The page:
If you want to learn about algorithms for running on graphics cards - which is a very different area to x86 multicore - then get CUDA and buy a normal nVidia graphics card that supports it.


I'd recommend at least a quad-core processor.


You could try tinkering with CUDA. It's free, not that hard to use and will run on any recent NVIDIA card.

Alternatively, you could get a PlayStation 3 and the Linux SDK and work out how to program a Cell processor. Note that the next cheapest option for Cell BE development is an order of magnitude more expensive than a PS3.

Finally, any modern motherboard that will take a Core Quad or quad-core Opteron (get a good one from Asus or some other reputable manufacturer) will let you experiment with a multi-core PC system for a reasonable sum of money.


The difficult thing with multithreaded/core programming is that it opens a whole new can of worms. The bugs you'll be faced with are usually not the one you're used to. Race conditions can remain dormant for ages until they bite and your mainstream language compiler won't assist you in any way. You'll get random data and/or crashes that only happen once a day/week/month/year, usually under the most mysterious conditions...

One things remains true fortunately : the higher the concurrency exhibited by a computer, the more race conditions you'll unveil.

So if you're serious about multithreaded/core programming, then go for as many cpu cores as possible. Keep in mind that neither hyperthreading nor SMT allow for the level of concurrency that multiple cores provide.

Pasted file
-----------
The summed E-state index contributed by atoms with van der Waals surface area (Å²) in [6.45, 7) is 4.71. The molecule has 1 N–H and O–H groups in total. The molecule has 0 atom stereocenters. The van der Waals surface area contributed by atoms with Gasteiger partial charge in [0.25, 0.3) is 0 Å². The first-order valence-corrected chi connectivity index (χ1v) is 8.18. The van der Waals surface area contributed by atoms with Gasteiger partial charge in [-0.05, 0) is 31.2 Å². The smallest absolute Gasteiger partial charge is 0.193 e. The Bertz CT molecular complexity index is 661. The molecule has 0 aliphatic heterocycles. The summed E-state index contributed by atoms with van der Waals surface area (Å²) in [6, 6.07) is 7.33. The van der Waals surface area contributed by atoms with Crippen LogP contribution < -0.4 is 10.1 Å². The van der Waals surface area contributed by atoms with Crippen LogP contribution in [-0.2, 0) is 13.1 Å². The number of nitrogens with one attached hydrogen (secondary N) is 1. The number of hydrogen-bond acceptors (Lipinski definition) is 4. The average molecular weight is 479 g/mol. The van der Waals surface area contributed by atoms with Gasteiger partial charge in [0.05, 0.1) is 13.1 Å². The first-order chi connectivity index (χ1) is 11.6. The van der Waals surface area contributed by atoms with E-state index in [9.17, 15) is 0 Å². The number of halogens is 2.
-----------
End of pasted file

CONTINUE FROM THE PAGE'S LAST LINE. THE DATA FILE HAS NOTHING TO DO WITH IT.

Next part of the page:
I would agree that, depending on what you ultimately want to do, you can probably get by with just your current single-core system. Multi-core programming is basically multi-threaded programming, and you can certainly do that on a single-core chip.

When I was a student, one of our projects was to build a thread-safe implementation the malloc library for C. Even on a single core processor, that was more than enough to cure me of my desire to get into multi-threaded programming. I would try something small like that before you start thinking about spending lots of money.


I agree with the others where I would upgrade to a quad-core processor. I am also a BIG FAN of ASUS Motherboards (the P5Q Pro is excellent for Core2Quad and Core2Duo processors)!

The draw for multi-core programming is that you have more resources to get things done faster. If you are serious about multi-core programming, then I would absolutely get a quad-core processor. I don't believe that you should get the new i7 architecture from Intel to take advantage of multi-core processing because anything written to take advantage of the Core2Duo or Core2Quad will just run better on the newer architecture.

If you are going to dabble in multi-core programming, then I would get a good Core2Duo processor. Remember, it's not just how many cores you have, but also how FAST the cores are to process the jobs. My Core2Duo running at 4GHz routinely completes jobs faster than my Core2Quad running at 2.4GHz even with a multi-core program.

Let me know if this helps! JFV